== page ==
In last week’s report I griped about our typically cold and wet spring weather here on the Cape and Islands. I submit that it was a direct result of this griping that we then enjoyed nearly a week of atypically warm, sunny early spring weather. You’re welcome.
And while that kind of warm weather in April is good for curing your seasonal affective disorder, getting ahead in your gardening, and laying down your base tan for summer, it also produces one of my favorite ornithological phenomena – spring overshoot migrants.
As we speak, migrating birds are streaming north through Central America, Mexico, and the Caribbean, bound for North American breeding grounds. Many of these early spring migrants breed in the southeastern US, so should be going no further than maybe Georgia or the Carolinas. But under the right weather scenario, some of these birds will get caught in warm packets of northbound air and overshoot their breeding grounds, sometimes by more than a thousand miles. I’ve been known to drive past my exit now and again, but a thousand miles seems a little much. I usually figure it out after a hundred or so.
Over the last couple of weeks, birders have turned up some good examples of southeastern migrants that have overshot their breeding grounds, including the Prothonotary Warbler and Black-necked Stilt on Martha’s Vineyard, a Yellow-throated Warbler in Falmouth, a Tricolored Heron in Harwich, and Summer Tanagers in various places. But in the last few days there have been two reports of my absolute favorite spring overshoot migrant, the Swallow-tailed Kite.
If you’ve never seen a Swallow-tailed Kite, you should try and rectify that as soon as possible. Arguably the world’s most graceful hawk, they essentially live on the wing, where they hunt flying insects and pick small vertebrates from the tree tops. Strikingly black-and-white with a four-foot wingspan and a fifteen inch forked tail, they are hard to misidentify. Your best bet to see them is over swamps and pine flatwoods in Florida and Georgia in the summer, but who goes to Florida and Georgia in the summer?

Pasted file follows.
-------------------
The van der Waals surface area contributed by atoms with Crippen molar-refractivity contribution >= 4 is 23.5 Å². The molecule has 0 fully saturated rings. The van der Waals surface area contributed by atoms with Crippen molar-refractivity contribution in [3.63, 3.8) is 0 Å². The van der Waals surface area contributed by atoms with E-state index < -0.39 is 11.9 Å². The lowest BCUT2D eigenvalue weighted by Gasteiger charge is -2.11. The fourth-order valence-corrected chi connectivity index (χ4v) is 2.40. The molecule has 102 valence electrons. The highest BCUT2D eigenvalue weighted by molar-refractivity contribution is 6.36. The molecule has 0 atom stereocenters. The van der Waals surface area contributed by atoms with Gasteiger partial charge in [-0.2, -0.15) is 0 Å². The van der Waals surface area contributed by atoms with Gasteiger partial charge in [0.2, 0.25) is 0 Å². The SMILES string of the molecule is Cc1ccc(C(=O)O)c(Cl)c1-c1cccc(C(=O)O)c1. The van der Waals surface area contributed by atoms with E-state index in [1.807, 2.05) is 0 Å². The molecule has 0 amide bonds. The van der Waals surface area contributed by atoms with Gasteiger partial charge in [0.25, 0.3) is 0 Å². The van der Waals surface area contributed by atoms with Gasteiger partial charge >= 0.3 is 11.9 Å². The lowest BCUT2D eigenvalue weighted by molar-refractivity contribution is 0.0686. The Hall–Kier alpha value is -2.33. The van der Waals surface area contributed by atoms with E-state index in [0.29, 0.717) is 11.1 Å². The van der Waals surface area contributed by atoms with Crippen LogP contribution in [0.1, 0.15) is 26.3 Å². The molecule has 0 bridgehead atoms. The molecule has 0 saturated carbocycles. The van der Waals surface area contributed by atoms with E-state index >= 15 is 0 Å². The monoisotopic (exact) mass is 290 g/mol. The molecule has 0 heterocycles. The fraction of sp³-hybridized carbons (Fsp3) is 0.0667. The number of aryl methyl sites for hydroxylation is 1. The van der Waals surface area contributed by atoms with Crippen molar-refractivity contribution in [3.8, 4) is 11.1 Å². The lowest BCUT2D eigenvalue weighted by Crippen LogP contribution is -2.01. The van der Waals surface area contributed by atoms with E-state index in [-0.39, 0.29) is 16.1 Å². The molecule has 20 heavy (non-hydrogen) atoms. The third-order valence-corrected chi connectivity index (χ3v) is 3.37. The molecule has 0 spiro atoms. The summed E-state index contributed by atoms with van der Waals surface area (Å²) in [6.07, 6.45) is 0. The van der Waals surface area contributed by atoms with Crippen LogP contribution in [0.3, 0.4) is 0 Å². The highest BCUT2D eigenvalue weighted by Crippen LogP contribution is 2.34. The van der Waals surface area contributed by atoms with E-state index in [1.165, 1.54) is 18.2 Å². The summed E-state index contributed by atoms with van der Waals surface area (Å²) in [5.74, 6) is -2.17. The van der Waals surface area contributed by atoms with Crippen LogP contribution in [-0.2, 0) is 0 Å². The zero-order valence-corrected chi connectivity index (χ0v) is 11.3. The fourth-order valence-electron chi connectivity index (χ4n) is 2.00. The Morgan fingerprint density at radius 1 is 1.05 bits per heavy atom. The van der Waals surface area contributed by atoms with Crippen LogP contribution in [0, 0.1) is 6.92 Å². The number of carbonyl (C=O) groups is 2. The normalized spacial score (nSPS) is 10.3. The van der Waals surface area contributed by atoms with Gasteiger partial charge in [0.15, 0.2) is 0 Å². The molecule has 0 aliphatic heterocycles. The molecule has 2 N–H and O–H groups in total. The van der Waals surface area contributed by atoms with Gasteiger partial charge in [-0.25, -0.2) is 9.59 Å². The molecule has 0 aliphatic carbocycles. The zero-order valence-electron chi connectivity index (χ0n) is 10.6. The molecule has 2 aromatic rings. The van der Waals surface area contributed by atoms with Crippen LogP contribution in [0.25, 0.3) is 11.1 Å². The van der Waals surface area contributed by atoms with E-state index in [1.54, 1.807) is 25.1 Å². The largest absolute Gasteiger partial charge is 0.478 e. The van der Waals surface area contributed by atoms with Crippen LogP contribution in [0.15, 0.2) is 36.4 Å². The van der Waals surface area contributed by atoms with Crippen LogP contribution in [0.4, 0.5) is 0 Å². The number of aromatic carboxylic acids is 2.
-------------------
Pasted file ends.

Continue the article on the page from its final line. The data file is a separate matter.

This is mostly a tropical species, and even the Central American breeding population flies south to the Amazon for the winter. Imagine finding Costa Rica too chilly in winter – this is not a hardy bird. So when we occasionally see them in April on Cape Cod, you know there has been a grave navigational error.
Nevertheless, these overshoots happen almost every year, and the birds recently seen in Orleans and Falmouth could still be around. To find them, you’ll need to look up, because they are not going to come perch in your yard. Falmouth birder Karen Fiske was watching some flying Osprey on Monday when she noted a bird among them that looked like a giant flying pair of scissors. She had been seeing them in Florida just last month, so had no doubt that she was watching a Swallow-tailed Kite. They’ll always be a rare find, but as long as these spring overshoot migrants keep forgetting to stop and ask for directions, we should keep an eye out for them. I suspect they’re mostly males.
Of course, there’s a lot more to spring birding than finding rare birds. The simple pleasure of watching our common breeding birds arrive seemingly overnight, as happened in the last few days with Eastern Towhees, is one of spring’s great joys. So is watching our common local birds swing in to nesting mode, as evidenced by the Carolina Wren that has been collecting my dog’s hair from various surfaces on our deck all day, like some sort of flying Roomba. I may invite him inside – he could save us some serious vacuuming.